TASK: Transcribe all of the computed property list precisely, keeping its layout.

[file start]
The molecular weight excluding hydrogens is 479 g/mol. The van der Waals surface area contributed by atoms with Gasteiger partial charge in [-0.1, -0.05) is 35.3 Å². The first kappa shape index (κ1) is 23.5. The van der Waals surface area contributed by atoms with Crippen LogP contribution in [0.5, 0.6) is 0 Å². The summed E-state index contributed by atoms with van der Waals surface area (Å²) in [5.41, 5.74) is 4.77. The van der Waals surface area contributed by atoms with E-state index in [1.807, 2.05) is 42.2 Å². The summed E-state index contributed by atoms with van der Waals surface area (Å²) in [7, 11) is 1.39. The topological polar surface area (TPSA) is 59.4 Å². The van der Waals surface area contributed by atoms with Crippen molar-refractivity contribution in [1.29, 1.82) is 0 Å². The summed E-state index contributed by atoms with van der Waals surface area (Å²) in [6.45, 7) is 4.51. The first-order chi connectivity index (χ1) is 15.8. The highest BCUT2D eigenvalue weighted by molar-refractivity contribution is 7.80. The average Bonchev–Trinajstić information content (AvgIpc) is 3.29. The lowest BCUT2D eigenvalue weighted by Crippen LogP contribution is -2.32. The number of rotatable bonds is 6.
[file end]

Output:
The molecular weight excluding hydrogens is 479 g/mol. The van der Waals surface area contributed by atoms with Gasteiger partial charge in [-0.1, -0.05) is 35.3 Å². The first kappa shape index (κ1) is 23.5. The van der Waals surface area contributed by atoms with Crippen LogP contribution in [0.5, 0.6) is 0 Å². The summed E-state index contributed by atoms with van der Waals surface area (Å²) in [5.41, 5.74) is 4.77. The van der Waals surface area contributed by atoms with E-state index in [1.807, 2.05) is 42.2 Å². The summed E-state index contributed by atoms with van der Waals surface area (Å²) in [7, 11) is 1.39. The topological polar surface area (TPSA) is 59.4 Å². The van der Waals surface area contributed by atoms with Crippen molar-refractivity contribution in [1.29, 1.82) is 0 Å². The summed E-state index contributed by atoms with van der Waals surface area (Å²) in [6.45, 7) is 4.51. The first-order chi connectivity index (χ1) is 15.8. The highest BCUT2D eigenvalue weighted by molar-refractivity contribution is 7.80. The average Bonchev–Trinajstić information content (AvgIpc) is 3.29. The lowest BCUT2D eigenvalue weighted by Crippen LogP contribution is -2.32. The number of rotatable bonds is 6.